What I learned from getting married at 23 and divorced at 28

What I learned from getting married at 23 and divorced at 28
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I had several friends get married right out of college. While I was still trying to figure out what it was like not to go out for $2 beers on a Tuesday, they were doing married people stuff and talking about having kids. It was a completely different world. I chatted with a woman in Charlotte (who preferred to remain anonymous) about what it was like to get married right out of school, get divorced by 30, and find happiness in a second marriage.

How soon into the marriage did you know it wouldn’t work?

I believed we could make it work until he left.

We tried couples and individual therapy, we went on romantic vacations, we spent time apart, and we read books. I pushed most of that.

He was big on threatening divorce all the time, so I didn’t believe that when he left he was actually gone for good. It was one of the hardest times of my life.

I was extremely embarrassed to be 28 and divorced.

Did anyone try to tell you not to get married?

Many of my family members tried to tell me without telling me. They were sending lots of messages that we were moving too fast and were too young to make this decision, but I ignored them and was completely closed off to any opinions.

I was at an age where I thought I knew everything about life and it was my way or no way.

I knew he had “issues” but I thought he would change.

How much did age play a role in your divorce? If you had met at 30, would you still be married?

Age played a huge role in the marriage ultimately not working out. We started dating as sophomores in college and were on and off throughout our entire college experience.

We never really dated anyone but each other and experienced all of our “firsts” together.

It seemed like a natural progression to graduate college and then get married.

I don’t think our marriage would have worked if we would have met at 30, because ultimately we weren’t a match.

At 22, I thought the cycle of fighting and making up was a “normal” part of a relationship. As I’ve aged, I realize that it’s not a normal and natural part of a healthy relationship.

I was willing to hide that he was emotionally and physically abusive to our friends and family because I thought we would be together forever. I didn’t ever want anyone to think less of him. I always believed he would change and get better.

When you got married, were you the first in your friend group to do so?

Most of my friends were also getting engaged and married right out of college.

Many of them are still married with multiple children!

How have you changed since you tied the knot at 23?

I don’t know if I can emphasize enough that I’m a completely different person now than I was at 23.

I’m in my thirties now, and while many of my morals and values are the same, I’m a more confident and happier person.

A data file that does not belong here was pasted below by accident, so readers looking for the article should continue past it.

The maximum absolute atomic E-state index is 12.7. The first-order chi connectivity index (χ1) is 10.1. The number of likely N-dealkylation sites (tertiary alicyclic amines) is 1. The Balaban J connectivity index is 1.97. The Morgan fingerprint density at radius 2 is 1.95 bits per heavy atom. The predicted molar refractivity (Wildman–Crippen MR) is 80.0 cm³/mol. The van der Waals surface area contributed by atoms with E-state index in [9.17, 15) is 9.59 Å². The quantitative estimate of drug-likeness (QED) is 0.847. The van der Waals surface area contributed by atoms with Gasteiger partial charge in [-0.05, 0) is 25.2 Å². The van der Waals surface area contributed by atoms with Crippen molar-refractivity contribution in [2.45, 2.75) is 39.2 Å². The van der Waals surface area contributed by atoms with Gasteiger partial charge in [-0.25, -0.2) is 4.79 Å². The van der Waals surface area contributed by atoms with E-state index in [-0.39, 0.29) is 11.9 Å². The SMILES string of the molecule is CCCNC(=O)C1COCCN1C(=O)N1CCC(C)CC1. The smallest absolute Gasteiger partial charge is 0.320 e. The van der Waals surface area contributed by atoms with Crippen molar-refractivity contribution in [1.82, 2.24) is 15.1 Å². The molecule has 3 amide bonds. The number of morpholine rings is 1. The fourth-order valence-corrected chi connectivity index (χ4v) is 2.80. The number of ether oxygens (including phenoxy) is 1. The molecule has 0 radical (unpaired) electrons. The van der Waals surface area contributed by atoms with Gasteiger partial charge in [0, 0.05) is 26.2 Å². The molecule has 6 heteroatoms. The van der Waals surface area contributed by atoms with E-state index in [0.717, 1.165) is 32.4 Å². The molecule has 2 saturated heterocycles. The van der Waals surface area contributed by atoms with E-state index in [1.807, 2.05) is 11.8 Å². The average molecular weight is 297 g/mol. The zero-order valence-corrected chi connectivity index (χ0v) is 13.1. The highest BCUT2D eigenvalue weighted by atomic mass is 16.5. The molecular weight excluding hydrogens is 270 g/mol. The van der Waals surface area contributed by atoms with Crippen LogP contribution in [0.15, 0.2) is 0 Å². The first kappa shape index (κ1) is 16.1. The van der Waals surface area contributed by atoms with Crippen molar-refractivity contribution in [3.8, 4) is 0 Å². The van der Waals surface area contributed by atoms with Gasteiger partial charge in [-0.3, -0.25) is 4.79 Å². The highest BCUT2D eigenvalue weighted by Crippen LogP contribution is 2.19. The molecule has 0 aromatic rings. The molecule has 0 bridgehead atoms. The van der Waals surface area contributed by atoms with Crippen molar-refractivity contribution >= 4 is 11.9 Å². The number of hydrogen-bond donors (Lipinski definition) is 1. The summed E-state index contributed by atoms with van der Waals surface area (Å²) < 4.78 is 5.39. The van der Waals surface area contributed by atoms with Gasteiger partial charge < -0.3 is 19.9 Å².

I don’t seek drama, I know my worth, and I’ve been to therapy.

Do you regret getting married at that age?

Yes and no. I learned what I didn’t want out of a relationship, which I’m grateful for, but I wish I could have learned these lessons without marriage being involved.

It’s extremely complicated to legally split your assets, leave your home, and lose your friends.

Sometimes I almost think I would have married the wrong person the first time no matter what, even if it wasn’t the man I chose, but I don’t know if that’s true.

Maybe I would have learned those lessons with age.

It’s extremely sad to lose someone you love. It was like grieving a death. I also was forced to end relationships with his family and many of our long-time friends.

You’ve since remarried. How did your first marriage impact the way you approached your second marriage?

Everything about my first marriage impacted the way I approached every relationship after marriage.

I entered the dating world as a 28-year-old who had never really been on a date before, never experienced casual sex, and was feeling a bit like damaged goods.

The first few people I dated seriously were also divorced. I realized I felt like that’s all I deserved, since I, too, was divorced. It took a lot of hard, personal work to realize that I was meant for so much more than I was allowing into my life.

My current relationship moved really slow at the beginning, we became friends, spent time together, and did not rush anything; this was exactly what I needed.

My second husband is NOTHING like my first.

Any tips for those who are going through a divorce?

The best thing for me was moving to a new city and completely starting over. I know that’s not a feasible choice for everyone, especially if you have kids involved, which fortunately we did not.

We haven’t really spoken for the past 5 years and that’s been good for me.

We completely disconnected on all social media platforms. I rarely ask about him and I told my friends not to tell me about him, and they respected that.

Go to therapy. Make new friends. Talk to people. And congratulations! You get a fresh start.

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"It's good. I promise." - Emma   Emma Way